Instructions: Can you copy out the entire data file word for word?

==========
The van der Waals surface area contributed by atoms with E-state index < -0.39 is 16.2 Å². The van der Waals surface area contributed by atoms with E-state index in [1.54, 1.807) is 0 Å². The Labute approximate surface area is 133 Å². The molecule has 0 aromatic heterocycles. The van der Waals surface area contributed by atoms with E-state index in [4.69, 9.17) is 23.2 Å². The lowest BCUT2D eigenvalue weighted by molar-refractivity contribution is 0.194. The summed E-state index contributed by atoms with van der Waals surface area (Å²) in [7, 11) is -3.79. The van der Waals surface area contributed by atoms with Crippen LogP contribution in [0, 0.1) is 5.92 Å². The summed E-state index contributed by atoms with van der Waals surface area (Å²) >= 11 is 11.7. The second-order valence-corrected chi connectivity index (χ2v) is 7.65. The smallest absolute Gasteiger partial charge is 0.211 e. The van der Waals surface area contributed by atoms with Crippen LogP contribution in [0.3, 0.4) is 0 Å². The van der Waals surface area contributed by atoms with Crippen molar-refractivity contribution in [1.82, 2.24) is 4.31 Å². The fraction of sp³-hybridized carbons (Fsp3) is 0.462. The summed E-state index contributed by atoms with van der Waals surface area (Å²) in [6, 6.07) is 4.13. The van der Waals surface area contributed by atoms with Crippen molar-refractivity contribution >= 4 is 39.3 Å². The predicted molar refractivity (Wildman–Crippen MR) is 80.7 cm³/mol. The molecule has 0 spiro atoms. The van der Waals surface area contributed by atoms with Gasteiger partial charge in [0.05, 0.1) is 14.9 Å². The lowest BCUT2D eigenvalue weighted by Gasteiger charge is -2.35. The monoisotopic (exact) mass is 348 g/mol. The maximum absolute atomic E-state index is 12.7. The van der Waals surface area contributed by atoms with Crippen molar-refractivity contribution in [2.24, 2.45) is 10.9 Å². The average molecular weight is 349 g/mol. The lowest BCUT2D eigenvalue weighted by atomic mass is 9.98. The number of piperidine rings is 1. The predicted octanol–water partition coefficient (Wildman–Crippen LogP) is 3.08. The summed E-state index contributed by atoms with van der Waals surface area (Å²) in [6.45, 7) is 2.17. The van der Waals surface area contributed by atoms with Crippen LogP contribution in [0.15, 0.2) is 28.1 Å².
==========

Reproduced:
The van der Waals surface area contributed by atoms with E-state index < -0.39 is 16.2 Å². The van der Waals surface area contributed by atoms with E-state index in [1.54, 1.807) is 0 Å². The Labute approximate surface area is 133 Å². The molecule has 0 aromatic heterocycles. The van der Waals surface area contributed by atoms with E-state index in [4.69, 9.17) is 23.2 Å². The lowest BCUT2D eigenvalue weighted by molar-refractivity contribution is 0.194. The summed E-state index contributed by atoms with van der Waals surface area (Å²) in [7, 11) is -3.79. The van der Waals surface area contributed by atoms with Crippen LogP contribution in [0, 0.1) is 5.92 Å². The summed E-state index contributed by atoms with van der Waals surface area (Å²) >= 11 is 11.7. The second-order valence-corrected chi connectivity index (χ2v) is 7.65. The smallest absolute Gasteiger partial charge is 0.211 e. The van der Waals surface area contributed by atoms with Crippen LogP contribution in [0.3, 0.4) is 0 Å². The van der Waals surface area contributed by atoms with Crippen molar-refractivity contribution in [1.82, 2.24) is 4.31 Å². The fraction of sp³-hybridized carbons (Fsp3) is 0.462. The summed E-state index contributed by atoms with van der Waals surface area (Å²) in [6, 6.07) is 4.13. The van der Waals surface area contributed by atoms with Crippen molar-refractivity contribution >= 4 is 39.3 Å². The predicted molar refractivity (Wildman–Crippen MR) is 80.7 cm³/mol. The molecule has 0 spiro atoms. The van der Waals surface area contributed by atoms with Gasteiger partial charge in [0.05, 0.1) is 14.9 Å². The lowest BCUT2D eigenvalue weighted by Gasteiger charge is -2.35. The monoisotopic (exact) mass is 348 g/mol. The maximum absolute atomic E-state index is 12.7. The van der Waals surface area contributed by atoms with Crippen molar-refractivity contribution in [2.24, 2.45) is 10.9 Å². The average molecular weight is 349 g/mol. The lowest BCUT2D eigenvalue weighted by atomic mass is 9.98. The number of piperidine rings is 1. The predicted octanol–water partition coefficient (Wildman–Crippen LogP) is 3.08. The summed E-state index contributed by atoms with van der Waals surface area (Å²) in [6.45, 7) is 2.17. The van der Waals surface area contributed by atoms with Crippen LogP contribution in [0.15, 0.2) is 28.1 Å².